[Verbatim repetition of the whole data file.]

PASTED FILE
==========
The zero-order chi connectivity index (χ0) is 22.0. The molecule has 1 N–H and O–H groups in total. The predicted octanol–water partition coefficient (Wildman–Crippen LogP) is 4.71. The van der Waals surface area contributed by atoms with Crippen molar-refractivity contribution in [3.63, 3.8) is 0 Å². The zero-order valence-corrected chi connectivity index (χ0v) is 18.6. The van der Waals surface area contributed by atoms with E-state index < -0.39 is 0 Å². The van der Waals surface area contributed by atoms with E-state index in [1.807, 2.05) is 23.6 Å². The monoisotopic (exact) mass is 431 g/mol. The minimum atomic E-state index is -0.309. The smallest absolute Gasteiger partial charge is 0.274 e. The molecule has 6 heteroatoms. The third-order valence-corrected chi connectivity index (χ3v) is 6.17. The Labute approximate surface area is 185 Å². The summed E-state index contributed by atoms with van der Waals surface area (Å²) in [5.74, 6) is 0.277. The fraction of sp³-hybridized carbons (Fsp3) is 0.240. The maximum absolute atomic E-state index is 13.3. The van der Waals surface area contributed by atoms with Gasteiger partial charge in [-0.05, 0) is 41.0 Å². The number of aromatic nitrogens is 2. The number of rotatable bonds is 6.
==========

The zero-order chi connectivity index (χ0) is 22.0. The molecule has 1 N–H and O–H groups in total. The predicted octanol–water partition coefficient (Wildman–Crippen LogP) is 4.71. The van der Waals surface area contributed by atoms with Crippen molar-refractivity contribution in [3.63, 3.8) is 0 Å². The zero-order valence-corrected chi connectivity index (χ0v) is 18.6. The van der Waals surface area contributed by atoms with E-state index < -0.39 is 0 Å². The van der Waals surface area contributed by atoms with E-state index in [1.807, 2.05) is 23.6 Å². The monoisotopic (exact) mass is 431 g/mol. The minimum atomic E-state index is -0.309. The smallest absolute Gasteiger partial charge is 0.274 e. The molecule has 6 heteroatoms. The third-order valence-corrected chi connectivity index (χ3v) is 6.17. The Labute approximate surface area is 185 Å². The summed E-state index contributed by atoms with van der Waals surface area (Å²) in [5.74, 6) is 0.277. The fraction of sp³-hybridized carbons (Fsp3) is 0.240. The maximum absolute atomic E-state index is 13.3. The van der Waals surface area contributed by atoms with Gasteiger partial charge in [-0.05, 0) is 41.0 Å². The number of aromatic nitrogens is 2. The number of rotatable bonds is 6.